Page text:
Tax Adviser Turned Political Firebrand Emerges as Possible Polish Kingmaker News2america

By Agnieszka Pikulicka-Wilczewska and Justyna Pawlak

LODZ, Poland (Reuters) – A Polish tax adviser, social media star and firebrand politician who once said his supporters stood against “Jews, homosexuals, abortion, taxation and the European Union” looks set to hold the balance of power in this year’s elections, opinion polls show.

Slawomir Mentzen, the 36-year-old co-leader of the Confederation party, has since insisted his comments in Krakow in 2019 were meant as a joke and said he would have become a stand-up comedian if he hadn’t got into politics.

But Poland’s establishment is taking him increasingly seriously, particularly since surveys suggested his party was on track to surge from relative obscurity to become the third-largest in elections due by end of the year.

If those figures are accurate, that would make it impossible for Poland’s currently ruling nationalist Law and Justice (PiS) party, or its main rival, the liberal Civic Platform (PO), to govern alone.

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Mentzen has in the past promised never to enter an alliance with either of the two big parties, raising the prospect of political instability at a time when war is raging across the border in Ukraine.

Analysts say the Confederation – regularly labelled far-right by the media and critics – has tapped into growing anger, particularly among the young about what they see as high taxes and the dire state of the economy.

“Far-right is unfair. We would like to position ourselves as a national conservative force,” the party’s other co-leader, Krzysztof Bosak, told Reuters.

In the past, Mentzen has called the EU a totalitarian state, campaigned for Poland to leave and proposed legislation introducing “unbreakable marriage”. In 2018, he signed a declaration devoting his public and private life to Jesus.

He also runs the Mentzen brewery that sells beers branded in English “White IPA matters”. In his campaign events, he has said he “does not trust ginger people with non-Polish surnames” – a reference to two of his red-headed rivals. His TikTok posts can get more than a million views.

But recent months have showed a shift away from the brasher campaigning. Mentzen – whose advisory company website bears the slogan “We love the smell of unpaid taxes in the morning” – says his focus is what he sees as burdensome taxes and profligate spending on welfare.

“The state cannot be giving out money to people who do not want to work,” Mentzen told Reuters in an interview in late May.

“Our goal is a double-digit result and bringing 40 MPs (into parliament), which we hope will lead to a situation in which nobody will be able to build a stable majority without our support.”

POLLS, RIFTS AND QUESTIONS

Surveys give the Confederation 14% of votes, up from less than 7% in elections four years ago – against 31.7% for PiS and 28.2% for PO. About 40% of young men want to vote for Mentzen’s party, making it the clear winner in that category, according to an Ipsos poll from late June.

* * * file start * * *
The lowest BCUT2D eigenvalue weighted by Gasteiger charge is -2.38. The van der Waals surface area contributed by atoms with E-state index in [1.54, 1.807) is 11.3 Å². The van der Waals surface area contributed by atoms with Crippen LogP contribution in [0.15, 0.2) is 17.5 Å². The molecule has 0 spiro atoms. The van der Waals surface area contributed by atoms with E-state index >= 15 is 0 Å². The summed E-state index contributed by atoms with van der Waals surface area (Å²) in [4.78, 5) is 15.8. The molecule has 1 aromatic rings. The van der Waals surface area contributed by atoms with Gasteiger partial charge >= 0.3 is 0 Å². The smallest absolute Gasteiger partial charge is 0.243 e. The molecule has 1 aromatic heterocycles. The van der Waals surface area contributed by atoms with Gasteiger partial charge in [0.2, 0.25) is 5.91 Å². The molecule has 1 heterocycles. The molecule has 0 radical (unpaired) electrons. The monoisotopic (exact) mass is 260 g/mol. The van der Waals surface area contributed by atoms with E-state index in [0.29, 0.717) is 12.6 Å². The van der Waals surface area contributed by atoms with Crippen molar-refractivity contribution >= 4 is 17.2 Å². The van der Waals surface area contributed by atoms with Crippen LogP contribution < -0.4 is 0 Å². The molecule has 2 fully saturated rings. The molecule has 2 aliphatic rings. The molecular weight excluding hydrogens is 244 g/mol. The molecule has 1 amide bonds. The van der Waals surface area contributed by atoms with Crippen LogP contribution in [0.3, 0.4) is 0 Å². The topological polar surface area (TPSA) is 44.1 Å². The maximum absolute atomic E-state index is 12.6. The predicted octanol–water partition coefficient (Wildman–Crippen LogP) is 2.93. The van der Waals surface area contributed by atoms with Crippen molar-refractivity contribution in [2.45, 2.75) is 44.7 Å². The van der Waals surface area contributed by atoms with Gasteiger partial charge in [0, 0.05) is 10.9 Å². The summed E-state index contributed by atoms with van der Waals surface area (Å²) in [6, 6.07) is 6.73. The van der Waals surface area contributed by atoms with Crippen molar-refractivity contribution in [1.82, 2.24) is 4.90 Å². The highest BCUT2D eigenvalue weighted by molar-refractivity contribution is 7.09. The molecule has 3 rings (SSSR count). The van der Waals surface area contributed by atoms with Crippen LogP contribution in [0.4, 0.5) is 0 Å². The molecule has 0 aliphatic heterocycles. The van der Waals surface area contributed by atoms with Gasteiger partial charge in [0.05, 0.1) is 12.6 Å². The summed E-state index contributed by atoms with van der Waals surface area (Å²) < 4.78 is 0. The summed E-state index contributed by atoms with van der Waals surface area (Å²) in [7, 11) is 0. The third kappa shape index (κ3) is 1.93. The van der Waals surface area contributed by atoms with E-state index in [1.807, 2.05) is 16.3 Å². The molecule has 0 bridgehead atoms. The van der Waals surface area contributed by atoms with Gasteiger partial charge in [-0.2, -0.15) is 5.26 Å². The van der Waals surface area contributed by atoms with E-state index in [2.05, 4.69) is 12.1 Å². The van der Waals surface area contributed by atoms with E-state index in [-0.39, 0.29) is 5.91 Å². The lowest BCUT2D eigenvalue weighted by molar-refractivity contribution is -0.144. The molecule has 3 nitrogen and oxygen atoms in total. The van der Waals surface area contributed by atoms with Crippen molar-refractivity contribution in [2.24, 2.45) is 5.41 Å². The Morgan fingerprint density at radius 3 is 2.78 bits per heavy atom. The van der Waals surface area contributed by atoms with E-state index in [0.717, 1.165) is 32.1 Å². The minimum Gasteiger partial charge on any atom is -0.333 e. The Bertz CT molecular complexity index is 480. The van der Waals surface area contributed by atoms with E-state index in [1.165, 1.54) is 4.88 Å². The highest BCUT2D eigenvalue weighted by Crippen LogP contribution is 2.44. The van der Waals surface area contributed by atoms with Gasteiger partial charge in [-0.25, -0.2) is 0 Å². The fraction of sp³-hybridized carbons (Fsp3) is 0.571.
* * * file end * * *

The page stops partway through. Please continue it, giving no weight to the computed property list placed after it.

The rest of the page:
Perhaps looking ahead to future coalition talks, the two main parties have been guarded in their comments. “As a politician Mentzen is unknown, because he’s never had any (government positions) so it’s difficult to say anything about him,” said Jan Grabiec from PO.

He is not currently one of the party’s lawmakers but supporters credit him with boosting its popularity after he became co-leader in October.

Surveys suggest there are a substantial number of voters prepared to take a bet on him.

“What we see is an irresponsible redistribution of money by the government, which causes inflation,” said Magdalena Tomkiewicz, a 25-year-old cashier who turned out to a “Beer with Mentzen” event in the central city of Lodz.

She said her support for the Confederation had caused rifts in her family, but Mentzen’s fiscal ideas had won her over.

“I work my guts off but I can’t afford anything. I pay my bills and barely survive.”

The party’s move towards a greater focus on the economy has helped it break through, though it is still unclear how it will wield any power that comes its way after the vote, said Kastor Kuzelewski, an analyst from Polityka Insight think tank.

“The Confederation has hidden its most controversial members and toned down its narrative when it comes to religion or abortion. It is difficult to say what page it is on,” he added.

“The real question is whether it would show its old face once in power. Would it be more like [Italian PM] Giorgia Meloni, whose politics is rational despite the radical slogans that brought her to politics or more like (former U.S. president Donald) Trump?”

(Editing by Andrew Heavens)

Copyright 2023 Thomson Reuters.

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